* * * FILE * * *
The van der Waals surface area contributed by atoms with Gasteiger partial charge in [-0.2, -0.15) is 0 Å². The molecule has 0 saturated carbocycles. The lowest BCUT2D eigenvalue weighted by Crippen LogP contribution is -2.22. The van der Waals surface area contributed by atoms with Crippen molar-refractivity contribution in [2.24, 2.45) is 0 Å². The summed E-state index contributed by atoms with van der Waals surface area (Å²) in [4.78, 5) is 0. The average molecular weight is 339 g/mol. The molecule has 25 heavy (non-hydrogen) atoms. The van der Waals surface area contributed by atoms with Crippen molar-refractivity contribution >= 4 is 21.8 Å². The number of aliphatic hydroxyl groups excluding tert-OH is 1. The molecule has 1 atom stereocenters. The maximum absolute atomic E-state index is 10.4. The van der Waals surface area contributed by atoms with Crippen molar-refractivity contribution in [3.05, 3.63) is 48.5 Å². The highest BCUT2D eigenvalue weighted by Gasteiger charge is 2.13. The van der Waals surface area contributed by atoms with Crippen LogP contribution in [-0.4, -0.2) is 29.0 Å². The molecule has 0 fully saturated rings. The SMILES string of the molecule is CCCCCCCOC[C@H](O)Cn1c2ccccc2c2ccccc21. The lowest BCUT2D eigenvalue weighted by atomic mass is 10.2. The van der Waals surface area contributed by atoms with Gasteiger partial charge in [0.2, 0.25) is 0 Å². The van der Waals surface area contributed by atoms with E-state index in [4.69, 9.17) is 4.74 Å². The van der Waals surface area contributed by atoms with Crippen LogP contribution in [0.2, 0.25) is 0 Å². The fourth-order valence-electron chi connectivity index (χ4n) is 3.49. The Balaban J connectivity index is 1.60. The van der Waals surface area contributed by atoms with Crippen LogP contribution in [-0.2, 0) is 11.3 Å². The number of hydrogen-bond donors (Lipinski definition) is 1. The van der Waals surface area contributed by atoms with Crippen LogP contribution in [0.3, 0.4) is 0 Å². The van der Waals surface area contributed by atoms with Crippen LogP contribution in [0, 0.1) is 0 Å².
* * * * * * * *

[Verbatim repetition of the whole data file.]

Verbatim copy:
The van der Waals surface area contributed by atoms with Gasteiger partial charge in [-0.2, -0.15) is 0 Å². The molecule has 0 saturated carbocycles. The lowest BCUT2D eigenvalue weighted by Crippen LogP contribution is -2.22. The van der Waals surface area contributed by atoms with Crippen molar-refractivity contribution in [2.24, 2.45) is 0 Å². The summed E-state index contributed by atoms with van der Waals surface area (Å²) in [4.78, 5) is 0. The average molecular weight is 339 g/mol. The molecule has 25 heavy (non-hydrogen) atoms. The van der Waals surface area contributed by atoms with Crippen molar-refractivity contribution >= 4 is 21.8 Å². The number of aliphatic hydroxyl groups excluding tert-OH is 1. The molecule has 1 atom stereocenters. The maximum absolute atomic E-state index is 10.4. The van der Waals surface area contributed by atoms with Crippen molar-refractivity contribution in [3.05, 3.63) is 48.5 Å². The highest BCUT2D eigenvalue weighted by Gasteiger charge is 2.13. The van der Waals surface area contributed by atoms with Crippen LogP contribution in [-0.4, -0.2) is 29.0 Å². The molecule has 0 fully saturated rings. The SMILES string of the molecule is CCCCCCCOC[C@H](O)Cn1c2ccccc2c2ccccc21. The lowest BCUT2D eigenvalue weighted by atomic mass is 10.2. The van der Waals surface area contributed by atoms with Gasteiger partial charge in [0.2, 0.25) is 0 Å². The van der Waals surface area contributed by atoms with E-state index in [4.69, 9.17) is 4.74 Å². The van der Waals surface area contributed by atoms with Crippen LogP contribution in [0.2, 0.25) is 0 Å². The fourth-order valence-electron chi connectivity index (χ4n) is 3.49. The Balaban J connectivity index is 1.60. The van der Waals surface area contributed by atoms with Crippen LogP contribution in [-0.2, 0) is 11.3 Å². The number of hydrogen-bond donors (Lipinski definition) is 1. The van der Waals surface area contributed by atoms with Crippen LogP contribution in [0.3, 0.4) is 0 Å². The van der Waals surface area contributed by atoms with Crippen LogP contribution in [0, 0.1) is 0 Å².